Two ended up being acceptable to him. He was friendly in a slightly curmudgeonly way. I had been wondering whether he would sign his name in the way I had seen it in other signed copies of his books. The 1976 250 copy First Delacorte numbered edition had come with a gold facsimile of his signature embossed on the front cover, with it then signed in ink on the numbered first page inside. I barely made the cut with number 248. You could actually make out Kurt with this signature and the V in his last name and the T at the end were clearly visible. But it had evolved after that, more toward being a work of art, with the asterisk added in the 80’s or early 90’s. Would he really be able to do that with people lined up for their turn? Well yes, he did! And especially boldly on Slaughterhouse-Five, perhaps because he recognized its importance and relative rarity, nearly filling up the first page with his signature, which had really become part of his identity! I suppose he had a business manager, so he never had to sign any checks, which would never be large enough for such a statement. 📚

Watch in the timeline for the pictures I’ve taken of these two books, asterisks and all.

The Story Behind the Photograph I'm Posting Today

Patti Smith is a great writer & performer, one of our living American treasures. On 8 Nov 1998 I drove to San Francisco to attend her appearance at the SF Book Festival and to buy her newly published lyrics book, Patti Smith, Complete. She read five pieces, then sang six songs, backed by Oliver Ray. Just like when I had seen her perform at the Fillmore the previous August 15th, she was totally open, without guile and warmly welcoming, as though we had come to visit her in the parlor of her home. I always feel very grateful to have the privilege of being in her presence.

Of course she talked about the process of creating her book, explaining that she doesn’t use a computer, having typed it all on her manual Royal typewriter. Comparing this to her performance art, she described the machine as her “acoustic typewriter,” which brought laughter from the crowd and made me appreciate that this was truly a handcrafted work by Patti. I thought the image was quite wonderful. 🎸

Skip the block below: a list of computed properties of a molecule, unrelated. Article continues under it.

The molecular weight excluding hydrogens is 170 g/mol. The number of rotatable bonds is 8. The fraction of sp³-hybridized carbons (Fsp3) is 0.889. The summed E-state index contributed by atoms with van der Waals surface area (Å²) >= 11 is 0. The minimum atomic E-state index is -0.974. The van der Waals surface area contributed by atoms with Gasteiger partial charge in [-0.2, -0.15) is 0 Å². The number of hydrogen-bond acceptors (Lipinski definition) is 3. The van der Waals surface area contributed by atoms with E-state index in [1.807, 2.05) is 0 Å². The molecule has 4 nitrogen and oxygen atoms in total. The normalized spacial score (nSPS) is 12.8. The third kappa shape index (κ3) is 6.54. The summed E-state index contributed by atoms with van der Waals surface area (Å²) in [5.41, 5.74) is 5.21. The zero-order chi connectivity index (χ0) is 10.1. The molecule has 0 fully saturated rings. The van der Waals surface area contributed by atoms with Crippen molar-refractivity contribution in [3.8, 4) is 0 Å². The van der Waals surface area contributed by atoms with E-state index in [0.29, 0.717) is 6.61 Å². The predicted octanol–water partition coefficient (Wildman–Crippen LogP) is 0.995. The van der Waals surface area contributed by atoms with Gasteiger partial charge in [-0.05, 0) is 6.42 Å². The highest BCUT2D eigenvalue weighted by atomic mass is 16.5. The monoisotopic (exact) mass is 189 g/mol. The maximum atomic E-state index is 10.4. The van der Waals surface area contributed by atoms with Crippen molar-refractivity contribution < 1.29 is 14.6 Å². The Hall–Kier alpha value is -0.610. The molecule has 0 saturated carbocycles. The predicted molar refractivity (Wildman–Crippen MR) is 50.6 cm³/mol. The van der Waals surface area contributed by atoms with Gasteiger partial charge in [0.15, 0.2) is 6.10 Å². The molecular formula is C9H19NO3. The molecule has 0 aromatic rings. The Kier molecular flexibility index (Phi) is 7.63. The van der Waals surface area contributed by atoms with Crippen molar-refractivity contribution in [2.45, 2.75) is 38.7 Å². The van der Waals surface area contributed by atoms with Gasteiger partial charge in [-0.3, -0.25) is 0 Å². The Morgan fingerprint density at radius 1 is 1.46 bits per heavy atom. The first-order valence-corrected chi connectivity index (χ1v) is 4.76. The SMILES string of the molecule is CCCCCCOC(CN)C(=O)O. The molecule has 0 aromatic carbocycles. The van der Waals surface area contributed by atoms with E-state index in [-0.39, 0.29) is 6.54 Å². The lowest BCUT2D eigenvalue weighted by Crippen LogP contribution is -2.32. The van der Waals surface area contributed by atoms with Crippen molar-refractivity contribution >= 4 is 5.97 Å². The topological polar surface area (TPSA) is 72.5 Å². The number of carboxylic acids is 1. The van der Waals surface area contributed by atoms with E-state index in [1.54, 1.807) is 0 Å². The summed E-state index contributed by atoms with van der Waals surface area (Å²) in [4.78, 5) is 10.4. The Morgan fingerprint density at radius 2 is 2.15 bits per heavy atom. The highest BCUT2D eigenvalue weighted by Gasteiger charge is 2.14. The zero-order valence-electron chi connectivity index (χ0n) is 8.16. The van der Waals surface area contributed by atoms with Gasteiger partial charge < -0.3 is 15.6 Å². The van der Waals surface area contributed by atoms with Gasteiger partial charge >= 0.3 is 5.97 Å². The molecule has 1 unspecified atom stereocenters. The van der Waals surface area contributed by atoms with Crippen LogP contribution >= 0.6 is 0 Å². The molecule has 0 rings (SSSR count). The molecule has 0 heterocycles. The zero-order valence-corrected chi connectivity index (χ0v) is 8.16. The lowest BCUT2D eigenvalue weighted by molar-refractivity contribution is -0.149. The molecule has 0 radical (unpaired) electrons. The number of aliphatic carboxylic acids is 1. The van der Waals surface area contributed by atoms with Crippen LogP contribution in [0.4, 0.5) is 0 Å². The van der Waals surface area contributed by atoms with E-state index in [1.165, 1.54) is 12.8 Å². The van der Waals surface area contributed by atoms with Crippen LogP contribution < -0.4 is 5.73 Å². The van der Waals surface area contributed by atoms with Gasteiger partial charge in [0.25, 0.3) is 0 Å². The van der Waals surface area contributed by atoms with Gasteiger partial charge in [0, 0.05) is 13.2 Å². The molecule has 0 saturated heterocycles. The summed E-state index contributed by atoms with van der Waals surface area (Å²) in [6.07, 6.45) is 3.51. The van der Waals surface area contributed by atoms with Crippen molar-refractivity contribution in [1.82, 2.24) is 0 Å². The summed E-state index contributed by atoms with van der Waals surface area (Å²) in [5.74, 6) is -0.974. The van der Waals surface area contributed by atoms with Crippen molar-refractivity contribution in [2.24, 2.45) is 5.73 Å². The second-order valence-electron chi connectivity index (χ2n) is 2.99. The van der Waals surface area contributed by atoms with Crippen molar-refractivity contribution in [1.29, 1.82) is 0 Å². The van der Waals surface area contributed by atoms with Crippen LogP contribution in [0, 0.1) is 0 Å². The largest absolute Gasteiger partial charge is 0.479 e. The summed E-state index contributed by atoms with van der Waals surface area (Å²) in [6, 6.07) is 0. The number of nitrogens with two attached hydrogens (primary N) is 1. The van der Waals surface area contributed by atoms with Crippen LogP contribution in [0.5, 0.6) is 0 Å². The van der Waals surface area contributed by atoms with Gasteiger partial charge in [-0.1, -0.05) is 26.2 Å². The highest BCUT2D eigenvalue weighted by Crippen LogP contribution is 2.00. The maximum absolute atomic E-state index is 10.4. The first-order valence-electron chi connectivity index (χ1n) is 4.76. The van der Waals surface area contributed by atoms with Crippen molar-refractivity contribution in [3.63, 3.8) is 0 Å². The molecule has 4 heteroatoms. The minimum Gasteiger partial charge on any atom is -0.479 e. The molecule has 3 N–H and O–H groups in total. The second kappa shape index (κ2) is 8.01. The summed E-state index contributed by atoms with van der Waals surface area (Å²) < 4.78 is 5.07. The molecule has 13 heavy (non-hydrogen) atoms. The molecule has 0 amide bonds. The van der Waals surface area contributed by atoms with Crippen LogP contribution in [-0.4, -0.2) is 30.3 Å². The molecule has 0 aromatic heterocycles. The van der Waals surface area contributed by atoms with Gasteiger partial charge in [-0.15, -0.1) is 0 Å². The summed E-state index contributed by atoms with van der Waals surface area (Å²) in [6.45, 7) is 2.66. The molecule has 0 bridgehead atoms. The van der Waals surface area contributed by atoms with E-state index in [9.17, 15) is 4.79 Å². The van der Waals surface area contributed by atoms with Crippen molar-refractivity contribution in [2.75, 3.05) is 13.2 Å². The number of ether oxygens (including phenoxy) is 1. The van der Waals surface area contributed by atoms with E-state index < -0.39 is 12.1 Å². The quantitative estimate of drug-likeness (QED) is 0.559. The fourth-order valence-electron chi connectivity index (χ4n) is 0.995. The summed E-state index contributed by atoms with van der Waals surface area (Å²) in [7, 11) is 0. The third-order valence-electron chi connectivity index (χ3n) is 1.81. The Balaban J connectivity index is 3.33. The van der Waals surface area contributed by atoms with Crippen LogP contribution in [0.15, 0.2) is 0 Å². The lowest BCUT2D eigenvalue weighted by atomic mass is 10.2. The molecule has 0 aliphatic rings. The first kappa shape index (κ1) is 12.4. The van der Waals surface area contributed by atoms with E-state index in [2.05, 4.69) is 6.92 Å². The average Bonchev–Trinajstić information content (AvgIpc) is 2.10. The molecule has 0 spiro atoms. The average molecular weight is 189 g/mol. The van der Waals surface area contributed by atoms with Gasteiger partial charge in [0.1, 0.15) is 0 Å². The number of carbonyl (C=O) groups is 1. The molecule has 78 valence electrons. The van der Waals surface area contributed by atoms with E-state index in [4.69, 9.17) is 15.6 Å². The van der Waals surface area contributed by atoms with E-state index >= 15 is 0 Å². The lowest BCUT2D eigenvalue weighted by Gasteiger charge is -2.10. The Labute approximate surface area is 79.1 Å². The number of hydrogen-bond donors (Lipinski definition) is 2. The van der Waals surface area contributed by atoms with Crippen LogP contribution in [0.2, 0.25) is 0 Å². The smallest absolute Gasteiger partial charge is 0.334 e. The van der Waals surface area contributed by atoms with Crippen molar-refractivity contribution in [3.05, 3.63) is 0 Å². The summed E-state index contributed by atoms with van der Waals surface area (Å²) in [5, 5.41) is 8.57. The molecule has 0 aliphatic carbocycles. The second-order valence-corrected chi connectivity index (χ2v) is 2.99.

The very first page of the book is a short quote from “Footnote to Howl,” by her friend Allen Ginsberg. The typewriter is holy the poem is holy the voice is holy the hearers are holy the ecstasy is holy!

The second page in the book is a black and white photo of her typewriter, sitting on a dark cloth backdrop, like in a museum. My guess is that she took the picture herself. 📚

After her generous performance, it was time for us to line up to get our books signed. She greeted me like her sister (she is just under 1 1/2 years younger than me) and I told her how much I had enjoyed her Fillmore concert. She beamed and agreed that was a “fantastic show!” Then I told her how much I enjoyed the acoustic typewriter in her talk and suggested she include it in future book signings. She liked that and then signed my book in bold black pen, with a personal touch that blew me away.

I photographed the page she signed this morning, so you could all see it.

Yesterday our first spring blossom appeared. Then at night came light fluffy snow with no wind to blow it off the trees, still gorgeous in the morning.

Spring is here! When it was super cold we saw Mr. & Mrs Cardinal only a few times. But now they’re coming around every day & last two days he’s been singing loud and long. Today we saw our first chickadees! And this morning the carrots we put out for the wabbits were gone.